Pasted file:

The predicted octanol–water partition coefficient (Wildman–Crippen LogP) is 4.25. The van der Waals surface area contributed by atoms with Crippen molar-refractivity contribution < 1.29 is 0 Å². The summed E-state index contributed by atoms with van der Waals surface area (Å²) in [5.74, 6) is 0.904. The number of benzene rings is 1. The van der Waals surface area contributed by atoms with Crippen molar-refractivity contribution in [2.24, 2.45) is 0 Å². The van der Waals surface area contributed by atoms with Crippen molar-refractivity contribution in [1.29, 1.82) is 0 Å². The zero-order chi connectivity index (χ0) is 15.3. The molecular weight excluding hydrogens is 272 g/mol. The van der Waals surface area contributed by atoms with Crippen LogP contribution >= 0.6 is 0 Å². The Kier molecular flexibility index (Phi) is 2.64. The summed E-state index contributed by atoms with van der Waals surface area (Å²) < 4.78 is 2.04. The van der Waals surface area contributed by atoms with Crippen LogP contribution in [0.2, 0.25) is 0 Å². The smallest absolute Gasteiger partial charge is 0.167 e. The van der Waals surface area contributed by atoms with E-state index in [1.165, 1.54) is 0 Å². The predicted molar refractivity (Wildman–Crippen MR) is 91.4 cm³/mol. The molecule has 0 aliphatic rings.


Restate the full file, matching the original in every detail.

The predicted octanol–water partition coefficient (Wildman–Crippen LogP) is 4.25. The van der Waals surface area contributed by atoms with Crippen molar-refractivity contribution < 1.29 is 0 Å². The summed E-state index contributed by atoms with van der Waals surface area (Å²) in [5.74, 6) is 0.904. The number of benzene rings is 1. The van der Waals surface area contributed by atoms with Crippen molar-refractivity contribution in [2.24, 2.45) is 0 Å². The van der Waals surface area contributed by atoms with Crippen molar-refractivity contribution in [1.29, 1.82) is 0 Å². The zero-order chi connectivity index (χ0) is 15.3. The molecular weight excluding hydrogens is 272 g/mol. The van der Waals surface area contributed by atoms with Crippen LogP contribution >= 0.6 is 0 Å². The Kier molecular flexibility index (Phi) is 2.64. The summed E-state index contributed by atoms with van der Waals surface area (Å²) < 4.78 is 2.04. The van der Waals surface area contributed by atoms with Crippen LogP contribution in [0.2, 0.25) is 0 Å². The smallest absolute Gasteiger partial charge is 0.167 e. The van der Waals surface area contributed by atoms with E-state index in [1.165, 1.54) is 0 Å². The predicted molar refractivity (Wildman–Crippen MR) is 91.4 cm³/mol. The molecule has 0 aliphatic rings.